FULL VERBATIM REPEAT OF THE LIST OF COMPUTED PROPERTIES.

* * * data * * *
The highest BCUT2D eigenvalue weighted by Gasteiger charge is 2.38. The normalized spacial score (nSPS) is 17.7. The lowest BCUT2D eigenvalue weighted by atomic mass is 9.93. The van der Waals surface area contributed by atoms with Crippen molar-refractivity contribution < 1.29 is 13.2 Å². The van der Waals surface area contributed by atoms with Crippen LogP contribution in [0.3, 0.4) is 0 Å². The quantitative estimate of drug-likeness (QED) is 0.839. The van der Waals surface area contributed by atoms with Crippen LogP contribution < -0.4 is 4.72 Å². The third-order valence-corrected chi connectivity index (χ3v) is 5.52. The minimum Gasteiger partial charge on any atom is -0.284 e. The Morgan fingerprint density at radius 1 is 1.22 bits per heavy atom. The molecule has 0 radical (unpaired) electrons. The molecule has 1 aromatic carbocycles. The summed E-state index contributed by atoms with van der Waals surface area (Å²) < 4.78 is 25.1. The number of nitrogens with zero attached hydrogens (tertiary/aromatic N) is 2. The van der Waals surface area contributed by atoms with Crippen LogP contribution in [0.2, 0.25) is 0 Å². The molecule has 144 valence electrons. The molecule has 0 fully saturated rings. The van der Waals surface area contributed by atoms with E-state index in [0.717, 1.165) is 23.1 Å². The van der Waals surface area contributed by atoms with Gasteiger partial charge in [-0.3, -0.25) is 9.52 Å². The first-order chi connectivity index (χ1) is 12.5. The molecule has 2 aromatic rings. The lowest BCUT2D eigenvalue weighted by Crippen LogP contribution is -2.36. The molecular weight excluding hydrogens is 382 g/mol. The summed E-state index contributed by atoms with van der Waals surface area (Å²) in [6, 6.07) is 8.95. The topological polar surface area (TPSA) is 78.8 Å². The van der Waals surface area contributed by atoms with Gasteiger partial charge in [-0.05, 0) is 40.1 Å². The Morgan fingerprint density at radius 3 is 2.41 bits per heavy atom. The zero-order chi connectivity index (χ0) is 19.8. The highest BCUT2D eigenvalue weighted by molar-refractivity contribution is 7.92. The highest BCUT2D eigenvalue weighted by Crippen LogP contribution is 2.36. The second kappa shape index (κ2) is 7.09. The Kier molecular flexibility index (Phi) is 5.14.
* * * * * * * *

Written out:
The highest BCUT2D eigenvalue weighted by Gasteiger charge is 2.38. The normalized spacial score (nSPS) is 17.7. The lowest BCUT2D eigenvalue weighted by atomic mass is 9.93. The van der Waals surface area contributed by atoms with Crippen molar-refractivity contribution < 1.29 is 13.2 Å². The van der Waals surface area contributed by atoms with Crippen LogP contribution in [0.3, 0.4) is 0 Å². The quantitative estimate of drug-likeness (QED) is 0.839. The van der Waals surface area contributed by atoms with Crippen LogP contribution < -0.4 is 4.72 Å². The third-order valence-corrected chi connectivity index (χ3v) is 5.52. The minimum Gasteiger partial charge on any atom is -0.284 e. The Morgan fingerprint density at radius 1 is 1.22 bits per heavy atom. The molecule has 0 radical (unpaired) electrons. The molecule has 1 aromatic carbocycles. The summed E-state index contributed by atoms with van der Waals surface area (Å²) < 4.78 is 25.1. The number of nitrogens with zero attached hydrogens (tertiary/aromatic N) is 2. The van der Waals surface area contributed by atoms with Crippen LogP contribution in [0.2, 0.25) is 0 Å². The molecule has 144 valence electrons. The molecule has 0 fully saturated rings. The van der Waals surface area contributed by atoms with E-state index in [0.717, 1.165) is 23.1 Å². The van der Waals surface area contributed by atoms with Gasteiger partial charge in [-0.3, -0.25) is 9.52 Å². The first-order chi connectivity index (χ1) is 12.5. The molecule has 2 aromatic rings. The lowest BCUT2D eigenvalue weighted by Crippen LogP contribution is -2.36. The molecular weight excluding hydrogens is 382 g/mol. The summed E-state index contributed by atoms with van der Waals surface area (Å²) in [6, 6.07) is 8.95. The topological polar surface area (TPSA) is 78.8 Å². The van der Waals surface area contributed by atoms with Gasteiger partial charge in [-0.05, 0) is 40.1 Å². The Morgan fingerprint density at radius 3 is 2.41 bits per heavy atom. The zero-order chi connectivity index (χ0) is 19.8. The highest BCUT2D eigenvalue weighted by molar-refractivity contribution is 7.92. The highest BCUT2D eigenvalue weighted by Crippen LogP contribution is 2.36. The second kappa shape index (κ2) is 7.09. The Kier molecular flexibility index (Phi) is 5.14.